Council of Europe may pass resolution on PACE reform on May 17 — lawmaker

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MOSCOW, April 12. /TASS/. The Committee of Ministers of the Council of Europe could pass a resolution, which will draft attitudes to the reforming of the Parliamentary Assembly of the Council of Europe (PACE) and will become a step for the Russian delegation’s return to that organization, Konstantin Kosachev, chair of the Russian Federation Council foreign affairs committee, said on Friday.

“We hope and we expect that the May 17 session of the Committee of Ministers of the Council of Europe might pass a statutory resolution which will reflect intelligible, clear attitudes to the reforming of the Council of Europe and [its] parliamentary assembly,” the senator said.

He pointed out that Secretary-General of the Council of Europe Thorbjorn Jagland had already put forward those attitudes, which “needs being legally finalized.”

“Provided that a miracle happens after that, the parliamentary assembly (we have heard of these plans) might convene for an extra session before the June [regular] session and to vote for changes in the procedure at the beginning of June and thus, to create prerequisites for the Russian delegation’s return to PACE,” Kosachev said.

Nonetheless, the Russian senior lawmaker added that “many steps should be taken, which have not been taken yet.”

“But we cannot predict if they will be taken,” he said.

Russia and the Council of Europe

In April 2014, the Russian delegation to PACE was stripped of its key rights, including the right to vote and take part in the assembly’s governing bodies, following the developments in Ukraine and Crimea. The issue of restoring the Russian delegation’s rights was raised at PACE twice in 2015, but instead the sanctions were only tightened.

In response, Russia suspended its participation in PACE’s activities until the end of 2015. In 2016-2018, Russia skipped the parliamentary assembly’s meetings due to the ongoing sanctions and did not renew its credentials in the wake of anti-Russian sentiment in Strasbourg.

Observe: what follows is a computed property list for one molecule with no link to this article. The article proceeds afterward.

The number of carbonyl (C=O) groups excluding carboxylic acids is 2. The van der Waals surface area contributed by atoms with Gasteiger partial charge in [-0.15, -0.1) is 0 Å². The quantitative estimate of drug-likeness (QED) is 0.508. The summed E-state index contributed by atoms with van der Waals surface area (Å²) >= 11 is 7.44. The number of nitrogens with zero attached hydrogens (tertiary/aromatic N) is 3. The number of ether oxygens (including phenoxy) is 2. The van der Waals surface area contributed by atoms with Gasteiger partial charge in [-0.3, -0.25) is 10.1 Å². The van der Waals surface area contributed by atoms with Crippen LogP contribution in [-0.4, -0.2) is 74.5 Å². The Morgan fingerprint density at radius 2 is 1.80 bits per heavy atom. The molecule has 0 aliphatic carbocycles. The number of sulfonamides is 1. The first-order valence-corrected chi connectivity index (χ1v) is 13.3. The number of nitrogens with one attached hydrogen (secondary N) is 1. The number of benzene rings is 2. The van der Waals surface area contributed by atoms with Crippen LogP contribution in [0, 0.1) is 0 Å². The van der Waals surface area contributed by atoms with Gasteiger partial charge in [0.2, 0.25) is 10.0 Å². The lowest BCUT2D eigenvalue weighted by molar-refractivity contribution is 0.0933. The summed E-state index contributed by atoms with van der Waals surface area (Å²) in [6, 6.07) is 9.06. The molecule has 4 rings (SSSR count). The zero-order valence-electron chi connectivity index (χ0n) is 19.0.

On 10 October 2018, Secretary General of the Council of Europe Thorbjorn Jagland told the PACE autumn session that the organization’s Committee of Ministers will have to expel Russia from the Council’s decision-making bodies – the Committee of Ministers and the Parliamentary Assembly – if the country does not make any monetary contributions. In response, Russian Foreign Minister Sergei Lavrov pointed out that Russia would quit the Council of Europe on its own volition in case opponents at the council insist on its expulsion.

In January 2019, both houses of Russia’s parliament – the State Duma and Federation Council – unanimously passed statements, which suggested not sending the Russian delegation to the PACE session in 2019. In addition, the State Duma upheld the move to suspend the payment of the country’s contribution. In the wake of the Russia-PACE crisis, an issue of Russia’s further membership in the Council of Europe have been raised more than once.

On April 10, PACE members adopted a resolution on the role and mission of the Assembly, which, in part, mentions the need to maintain Russia’s Council of Europe membership and calls on Moscow to form a delegation to PACE and pay membership dues. The resolution says that PACE’s sanctions against the Russian delegation following Crimea’s reunification with Russia and the country’s subsequent decision to terminate participation in the Assembly’s activities caused discord within the organization.

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